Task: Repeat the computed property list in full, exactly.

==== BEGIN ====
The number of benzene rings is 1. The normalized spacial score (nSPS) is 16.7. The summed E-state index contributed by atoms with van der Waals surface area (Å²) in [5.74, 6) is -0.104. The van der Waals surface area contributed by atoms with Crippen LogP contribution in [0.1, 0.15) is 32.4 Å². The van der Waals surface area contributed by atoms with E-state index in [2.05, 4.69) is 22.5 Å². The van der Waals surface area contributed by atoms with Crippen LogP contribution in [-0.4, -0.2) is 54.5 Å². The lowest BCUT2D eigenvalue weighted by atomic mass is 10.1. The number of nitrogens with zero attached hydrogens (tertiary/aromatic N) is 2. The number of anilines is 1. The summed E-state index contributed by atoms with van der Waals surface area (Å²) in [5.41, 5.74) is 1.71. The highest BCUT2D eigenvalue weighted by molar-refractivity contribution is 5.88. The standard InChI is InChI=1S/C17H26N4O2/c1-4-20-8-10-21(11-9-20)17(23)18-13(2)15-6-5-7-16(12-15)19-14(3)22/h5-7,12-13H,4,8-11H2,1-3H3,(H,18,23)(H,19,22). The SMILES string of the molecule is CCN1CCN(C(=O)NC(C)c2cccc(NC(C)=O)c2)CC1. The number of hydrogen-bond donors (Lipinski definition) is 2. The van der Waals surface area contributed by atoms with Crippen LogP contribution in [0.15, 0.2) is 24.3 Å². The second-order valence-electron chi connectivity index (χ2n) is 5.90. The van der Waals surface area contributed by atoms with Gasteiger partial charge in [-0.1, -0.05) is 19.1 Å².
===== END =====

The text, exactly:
The number of benzene rings is 1. The normalized spacial score (nSPS) is 16.7. The summed E-state index contributed by atoms with van der Waals surface area (Å²) in [5.74, 6) is -0.104. The van der Waals surface area contributed by atoms with Crippen LogP contribution in [0.1, 0.15) is 32.4 Å². The van der Waals surface area contributed by atoms with E-state index in [2.05, 4.69) is 22.5 Å². The van der Waals surface area contributed by atoms with Crippen LogP contribution in [-0.4, -0.2) is 54.5 Å². The lowest BCUT2D eigenvalue weighted by atomic mass is 10.1. The number of nitrogens with zero attached hydrogens (tertiary/aromatic N) is 2. The number of anilines is 1. The summed E-state index contributed by atoms with van der Waals surface area (Å²) in [5.41, 5.74) is 1.71. The highest BCUT2D eigenvalue weighted by molar-refractivity contribution is 5.88. The standard InChI is InChI=1S/C17H26N4O2/c1-4-20-8-10-21(11-9-20)17(23)18-13(2)15-6-5-7-16(12-15)19-14(3)22/h5-7,12-13H,4,8-11H2,1-3H3,(H,18,23)(H,19,22). The SMILES string of the molecule is CCN1CCN(C(=O)NC(C)c2cccc(NC(C)=O)c2)CC1. The number of hydrogen-bond donors (Lipinski definition) is 2. The van der Waals surface area contributed by atoms with Crippen LogP contribution in [0.15, 0.2) is 24.3 Å². The second-order valence-electron chi connectivity index (χ2n) is 5.90. The van der Waals surface area contributed by atoms with Gasteiger partial charge in [-0.1, -0.05) is 19.1 Å².